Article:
I really like Hibernate. Sure, it can be frustrating at times, the learning curve can be steep, and some of the exceptions you get when you do stupid things aren’t all that helpful. But the fact that it’s frustrating and hard to learn are manifestations of the fact that it’s tackling some really thorny problems. And the cryptic-exception issue does get a little better with each release.
There is one thing, however, that has bothered me since I started using Hibernate several years ago. A deep bother. Not a “this is a nuisance, but I can live with it” bother, but more of a “this is so fundamental an issue that there just has to be a better solution to it than is being offered by Hibernate’s authors” bother.
The problem: bridging the gap between object identity and database identity. In most modern database schemas, tables are defined with a numeric primary key column, which is populated through some unique key assignment mechanism (Identity columns in SQL Server or MySQL, sequences in Oracle, etc).
This works great at the database layer. But problems arise in the JVM (or CLR for you NHibernate folks). In order for objects representing database entities (those managed by Hibernate) to be handled properly in collections (including Hibernate cache), objects that have the same database identity need to be recognized as equals as well. In Java, this means overriding equals() and hashCode() such that any two objects that represent the same database entity will be equal, and return the same hash code.
The “obvious” solution, at first blush, would be to base equals() and hashCode() on entity ID values. This works great for entities created by Hibernate, which represent existing rows in a database, all with unique ID’s. The problem has to do with new entites that you create programmatically, which haven’t yet been saved. Those entities will typically have a null ID value – and if you base equality on ID values, any two unsaved instances will be considered equal.
There are actually two problems when dealing with unsaved entity objects. The first, as stated above, is that they don’t yet have a unique identity – so multiple new instances will collide in collections like Maps and Sets. The other problem is that the identity of these objects will be set at some point, which violates part of the contract of hashCode() – the part that says its value must not mutate over time.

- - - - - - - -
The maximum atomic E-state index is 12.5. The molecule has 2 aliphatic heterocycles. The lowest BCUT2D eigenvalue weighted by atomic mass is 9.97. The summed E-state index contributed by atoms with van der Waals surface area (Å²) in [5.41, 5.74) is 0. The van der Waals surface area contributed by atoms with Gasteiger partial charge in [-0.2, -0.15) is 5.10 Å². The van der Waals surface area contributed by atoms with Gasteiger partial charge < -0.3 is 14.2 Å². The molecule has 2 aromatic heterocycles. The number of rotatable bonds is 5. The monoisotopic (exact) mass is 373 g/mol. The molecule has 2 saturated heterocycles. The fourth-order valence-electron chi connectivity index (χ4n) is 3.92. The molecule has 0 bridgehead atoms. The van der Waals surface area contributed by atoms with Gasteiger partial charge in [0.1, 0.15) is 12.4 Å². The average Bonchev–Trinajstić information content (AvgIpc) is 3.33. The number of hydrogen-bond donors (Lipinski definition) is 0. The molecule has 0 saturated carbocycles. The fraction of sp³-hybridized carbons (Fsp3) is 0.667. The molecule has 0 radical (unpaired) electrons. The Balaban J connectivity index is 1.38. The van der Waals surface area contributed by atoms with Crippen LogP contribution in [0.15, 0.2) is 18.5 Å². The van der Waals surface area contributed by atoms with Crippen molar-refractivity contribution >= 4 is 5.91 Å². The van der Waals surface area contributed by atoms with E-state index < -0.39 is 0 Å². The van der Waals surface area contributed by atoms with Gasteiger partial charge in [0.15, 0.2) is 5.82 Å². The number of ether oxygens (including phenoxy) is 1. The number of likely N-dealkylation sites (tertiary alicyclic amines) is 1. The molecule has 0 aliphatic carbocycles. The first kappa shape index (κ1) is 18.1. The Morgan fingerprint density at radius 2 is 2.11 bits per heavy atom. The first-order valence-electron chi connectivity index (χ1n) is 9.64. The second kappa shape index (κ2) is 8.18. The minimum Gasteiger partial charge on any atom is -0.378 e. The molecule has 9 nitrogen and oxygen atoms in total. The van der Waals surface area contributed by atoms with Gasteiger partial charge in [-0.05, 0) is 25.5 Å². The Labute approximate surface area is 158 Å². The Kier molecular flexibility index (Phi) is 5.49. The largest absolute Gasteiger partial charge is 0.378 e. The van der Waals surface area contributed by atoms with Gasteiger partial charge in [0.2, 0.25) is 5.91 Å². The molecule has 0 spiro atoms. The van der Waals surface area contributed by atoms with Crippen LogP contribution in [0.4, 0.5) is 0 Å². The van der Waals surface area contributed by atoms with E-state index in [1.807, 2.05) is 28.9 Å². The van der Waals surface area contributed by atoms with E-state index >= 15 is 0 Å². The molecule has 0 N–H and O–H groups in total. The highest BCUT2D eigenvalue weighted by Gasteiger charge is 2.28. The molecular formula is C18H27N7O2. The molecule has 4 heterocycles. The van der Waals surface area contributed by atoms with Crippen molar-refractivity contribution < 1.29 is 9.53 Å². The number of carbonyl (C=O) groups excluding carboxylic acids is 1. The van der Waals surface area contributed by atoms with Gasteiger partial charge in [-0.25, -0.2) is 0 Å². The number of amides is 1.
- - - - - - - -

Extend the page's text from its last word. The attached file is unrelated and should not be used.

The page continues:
To avoid all of thes problems, Hibernate’s authors have long recommended a workaround – use “natural keys” instead of identity values for equals() and hashCode(). The problem with this is that many entities simply don’t have a natural key – that is, a set of one or more attributes whose values uniquely identify the entity. And those that do often fail the hashCode() qualification that the value should not change over time.
There are other possible solutions I’ve seen or come up with myself, but all had at least one glaring weakness. It seemed that there was no silver bullet for dealing with database-generated identity values in Hibernate.
And therein lies the silver bullet. Don’t use the database (or Hibernate) to generate identity values.
I stumbled across a wonderful article on O’Reilly’s OnJava site that quite clearly describes this problem (in more detail than I do here), and offers what I believe to be the only real solution. Check it out at http://www.onjava.com/pub/a/onjava/2006/09/13/dont-let-hibernate-steal-your-identity.html.
And now, as I look out the window at the late February snowstorm, I think maybe it’s time for me to hibernate…